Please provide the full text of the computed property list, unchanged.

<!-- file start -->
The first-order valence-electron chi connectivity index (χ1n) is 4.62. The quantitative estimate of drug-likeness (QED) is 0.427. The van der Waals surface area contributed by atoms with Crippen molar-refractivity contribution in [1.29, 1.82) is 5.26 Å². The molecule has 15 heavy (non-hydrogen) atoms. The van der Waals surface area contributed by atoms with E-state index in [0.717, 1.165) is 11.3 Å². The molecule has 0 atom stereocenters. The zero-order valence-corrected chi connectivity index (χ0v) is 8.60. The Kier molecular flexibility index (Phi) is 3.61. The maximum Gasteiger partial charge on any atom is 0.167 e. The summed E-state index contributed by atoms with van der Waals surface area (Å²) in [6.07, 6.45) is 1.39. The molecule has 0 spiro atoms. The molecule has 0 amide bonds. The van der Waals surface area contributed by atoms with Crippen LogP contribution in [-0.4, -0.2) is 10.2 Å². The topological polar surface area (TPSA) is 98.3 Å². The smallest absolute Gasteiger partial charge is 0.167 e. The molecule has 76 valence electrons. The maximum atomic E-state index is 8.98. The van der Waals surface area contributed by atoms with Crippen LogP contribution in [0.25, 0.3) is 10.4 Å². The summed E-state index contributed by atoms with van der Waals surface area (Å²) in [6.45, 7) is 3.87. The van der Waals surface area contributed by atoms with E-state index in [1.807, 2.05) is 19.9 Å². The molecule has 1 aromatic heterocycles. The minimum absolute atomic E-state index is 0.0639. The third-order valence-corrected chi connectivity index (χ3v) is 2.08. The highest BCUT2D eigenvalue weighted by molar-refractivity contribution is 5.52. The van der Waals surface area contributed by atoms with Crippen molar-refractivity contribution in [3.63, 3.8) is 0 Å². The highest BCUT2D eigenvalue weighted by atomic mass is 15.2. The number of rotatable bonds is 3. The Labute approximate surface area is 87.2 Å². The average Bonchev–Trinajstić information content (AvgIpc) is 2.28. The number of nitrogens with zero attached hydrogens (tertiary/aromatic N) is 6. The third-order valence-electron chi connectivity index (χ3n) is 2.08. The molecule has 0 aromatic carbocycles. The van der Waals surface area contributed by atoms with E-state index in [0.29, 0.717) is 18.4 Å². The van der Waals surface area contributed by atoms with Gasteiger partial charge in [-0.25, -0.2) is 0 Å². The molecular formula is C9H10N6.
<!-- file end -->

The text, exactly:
The first-order valence-electron chi connectivity index (χ1n) is 4.62. The quantitative estimate of drug-likeness (QED) is 0.427. The van der Waals surface area contributed by atoms with Crippen molar-refractivity contribution in [1.29, 1.82) is 5.26 Å². The molecule has 15 heavy (non-hydrogen) atoms. The van der Waals surface area contributed by atoms with E-state index in [0.717, 1.165) is 11.3 Å². The molecule has 0 atom stereocenters. The zero-order valence-corrected chi connectivity index (χ0v) is 8.60. The Kier molecular flexibility index (Phi) is 3.61. The maximum Gasteiger partial charge on any atom is 0.167 e. The summed E-state index contributed by atoms with van der Waals surface area (Å²) in [6.07, 6.45) is 1.39. The molecule has 0 spiro atoms. The molecule has 0 amide bonds. The van der Waals surface area contributed by atoms with Crippen LogP contribution in [-0.4, -0.2) is 10.2 Å². The topological polar surface area (TPSA) is 98.3 Å². The smallest absolute Gasteiger partial charge is 0.167 e. The molecule has 76 valence electrons. The maximum atomic E-state index is 8.98. The van der Waals surface area contributed by atoms with Crippen LogP contribution in [0.25, 0.3) is 10.4 Å². The summed E-state index contributed by atoms with van der Waals surface area (Å²) in [6.45, 7) is 3.87. The van der Waals surface area contributed by atoms with E-state index in [1.807, 2.05) is 19.9 Å². The molecule has 1 aromatic heterocycles. The minimum absolute atomic E-state index is 0.0639. The third-order valence-corrected chi connectivity index (χ3v) is 2.08. The highest BCUT2D eigenvalue weighted by molar-refractivity contribution is 5.52. The van der Waals surface area contributed by atoms with Crippen molar-refractivity contribution in [3.63, 3.8) is 0 Å². The highest BCUT2D eigenvalue weighted by atomic mass is 15.2. The number of rotatable bonds is 3. The Labute approximate surface area is 87.2 Å². The average Bonchev–Trinajstić information content (AvgIpc) is 2.28. The number of nitrogens with zero attached hydrogens (tertiary/aromatic N) is 6. The third-order valence-electron chi connectivity index (χ3n) is 2.08. The molecule has 0 aromatic carbocycles. The van der Waals surface area contributed by atoms with E-state index in [0.29, 0.717) is 18.4 Å². The van der Waals surface area contributed by atoms with Gasteiger partial charge in [-0.25, -0.2) is 0 Å². The molecular formula is C9H10N6.